The rest of the album is replete with these kinds of clever bait and switches. The keyword here is, once again, restraint; this is perhaps the force which is saving and will save post rock and metal. In the face of the excess which often characterized the third wave of post rock (and which gets worse and worse as those bands age), this sort of clever restraint and usage of more subtle track/album structures is at the forefront of the emerging generation of post rock bands. Noorvik are right up there with the best of them, able to craft a version of these themes which is deeper and more interesting. Post rock is dead; long live post rock!
The Endless Shimmering (AKA Best of the Rest)
BStar – BStar
When I think of places in North America that seem ripe for breeding great and imaginative rock groups, Iowa City is not one of them, but perhaps I should change that. Because what we have in the debut album from the Iowa City-based BStar is in incredibly intoxicating and promising mixture of math rock’s explosiveness and dynamism and post-rock’s expansive palette. Think the bright and pastoral sound of the likes of Explosions In the Sky colliding with the ferocity of And So I Watch You From Afar at their most manic with a healthy dash of the kind of off-kilter time signatures and bold composition that defines other post-math groups like Arms of Tripoli. At the heart of the entire album is an utter showcase of impressive and propulsive drumwork, which I can honestly only compare to Dave Turncrantz of Russian Circles despite BStar not being nearly as dark or heavy a group. But man, this thing fucking grooves. I honestly have a difficult time picking out a single highlight here as the entire album is so thoroughly consistent in quality, but centerpiece “GrantBrown” or “LindsayWoolridge” are probably the best examples to show off the sheer percussive magnitude that this band is putting out there.
If you’re able to look past the somewhat lo-fi-sounding production, then BStar shines nearly as much as any debut in the genre, including ASIWYFA’s self-titled. Keep an eye on this group, and definitely go and show them some support because we need more music like this.
Nanaki – Epilogue
Hailing from the Isle of Man, Nanaki is a solo instrumental project from guitarist Michael Daugherty. Though evidently at one point the project featured a full band, his latest installment, Epilogue, is a return to solo work, programmed drums and all. Fortunately that percussive sparseness and occasional electronic flair actually mostly does his sound a service as Epilogue is the music of a cold, largely barren landscape. Opener “Farewell” practically floats its way by with a melancholy lightness reminiscent of The Album Leaf, while “I Still Remember” puts a more aggressive spin on it, layers of snarling guitar circling around an enticing groove. The rest of the album largely follows suit, packing in enough pleasant melodies and texture to keep the relatively stripped-down compositions fresh. Closing track “Into the Afterlife” is a much more ambitious affair though, clocking in at 18 minutes and taking a far more dramatic approach with more synths and greater emphasis on light/dark contrasts. It’s a very pretty composition and probably the only time in the album I would have loved to have heard gotten the full Mono-like treatment, but for a solo effort it is nonetheless impressive and worth your time.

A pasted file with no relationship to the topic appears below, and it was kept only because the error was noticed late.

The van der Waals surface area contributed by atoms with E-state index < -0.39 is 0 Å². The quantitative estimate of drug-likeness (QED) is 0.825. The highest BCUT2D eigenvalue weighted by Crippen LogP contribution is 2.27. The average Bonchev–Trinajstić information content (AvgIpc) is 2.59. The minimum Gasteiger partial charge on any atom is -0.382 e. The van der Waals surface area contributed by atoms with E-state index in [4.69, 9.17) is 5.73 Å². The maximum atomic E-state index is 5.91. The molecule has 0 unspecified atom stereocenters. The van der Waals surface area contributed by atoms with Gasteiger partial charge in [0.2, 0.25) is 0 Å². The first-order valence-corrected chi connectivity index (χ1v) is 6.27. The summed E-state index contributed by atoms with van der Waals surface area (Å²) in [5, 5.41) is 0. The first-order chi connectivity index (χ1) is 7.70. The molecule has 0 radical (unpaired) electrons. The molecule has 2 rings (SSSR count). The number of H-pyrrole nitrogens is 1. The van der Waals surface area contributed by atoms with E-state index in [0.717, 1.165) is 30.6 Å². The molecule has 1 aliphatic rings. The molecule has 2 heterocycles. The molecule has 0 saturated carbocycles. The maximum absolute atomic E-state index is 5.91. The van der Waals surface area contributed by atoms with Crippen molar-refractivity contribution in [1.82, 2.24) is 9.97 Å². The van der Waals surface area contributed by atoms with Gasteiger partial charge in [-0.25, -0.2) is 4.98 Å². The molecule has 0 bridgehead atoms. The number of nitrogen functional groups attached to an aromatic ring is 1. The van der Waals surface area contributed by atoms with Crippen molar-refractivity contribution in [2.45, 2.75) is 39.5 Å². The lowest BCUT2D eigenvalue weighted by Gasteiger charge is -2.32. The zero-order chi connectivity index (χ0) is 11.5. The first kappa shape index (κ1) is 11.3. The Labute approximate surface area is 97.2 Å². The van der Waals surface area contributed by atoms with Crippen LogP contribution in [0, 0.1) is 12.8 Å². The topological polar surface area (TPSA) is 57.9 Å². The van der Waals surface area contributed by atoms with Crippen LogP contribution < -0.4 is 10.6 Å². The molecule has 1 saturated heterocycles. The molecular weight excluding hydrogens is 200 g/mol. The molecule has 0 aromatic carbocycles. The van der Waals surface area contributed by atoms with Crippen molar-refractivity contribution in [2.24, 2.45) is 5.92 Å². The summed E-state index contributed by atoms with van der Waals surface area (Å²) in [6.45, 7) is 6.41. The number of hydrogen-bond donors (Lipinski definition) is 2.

Night Verses – Copper Wasp EP
If the name Night Verses sounds familiar but not in a post-rock context, there’s good reason for that. The LA-based group were recently known as a fearsome progressive post-hardcore band along the likes of Eidola, Black Peaks, Stolas, and more. Following vocalist Douglas Robinson’s departure though, the band decided to take a sharp left turn and follow a path similar to the prog-turned-post Tides of Man, continuing as a heavy instrumental trio. Their opening salvo is a three-track EP, Copper Wasp, and I tell you what, these boys are BURNING. Utilizing all of the technical chops present in their previous work to their fullest extent, Copper Wasp is a full-octane slab of slick riffs, grimy fuzz, and head-spinning drumwork. The opening title track mixes the take-no-prisoners attitude of post-metal groups like Sannhet with the darkly mysterious ambiance of groups like Telepathy and ratchets up the prog/tech factor by several notches, all without actually losing sight of interesting songwriting. “Vice Wave” is perhaps even more impressive though as guitarist Nick DiPirro and bassist Reilly Herrera burn through some really impressive riffs while drummer Aric Improta is just let loose to turn everything in front of him into dust. There is such an incredible degree of interplay between the three, and they are so keyed-in the entire time that the track is likely to leave you with heart palpitations. Closer “Vantablonde” by comparison is more subdued but no less impressive for all it packs into such a short timeframe.
The EP is only 12 minutes, but it is far more than a simple proof of concept. With a full-length supposedly not far behind containing these three tracks and more, Night Verses are absolutely a must-watch act for 2018 and quite possibly beyond.
Rammen – The Echo & The System
Similar to what we wrote just above for Noorvik, Greece’s Rammen and their album The Echo & The System is yet another example of the fundamentals of heavy and sludgy post-metal done well. Closer to the likes of Telepathy and If These Trees Could Talk, the band have a more than solid formula of reverb and tremolo-washed guitar melodies gliding over driving grooves. Tracks like “Silence Is Medicine,” “In Sorrow,” and “The Buildings Are Mountains” hit hard in just the right ways to nod along, while moments of lull in tracks like “Something Went Terribly Wrong…” and “Urban Scavenger” are a perfectly tuned and darkly mellow contrast that breaks up the similar mid-tempo tracks that fill the album. This isn’t the kind of album that will immediately knock you on your ass and demand your attention. It works in more subtle ways than that. But what Rammen lack in technical prowess they more than make up in building a consistent and compelling musical environment that carries through its entirety without feeling too repetitive. It’s a more than solid album that works in large part because it functions as albums should, a sum greater than its individual parts.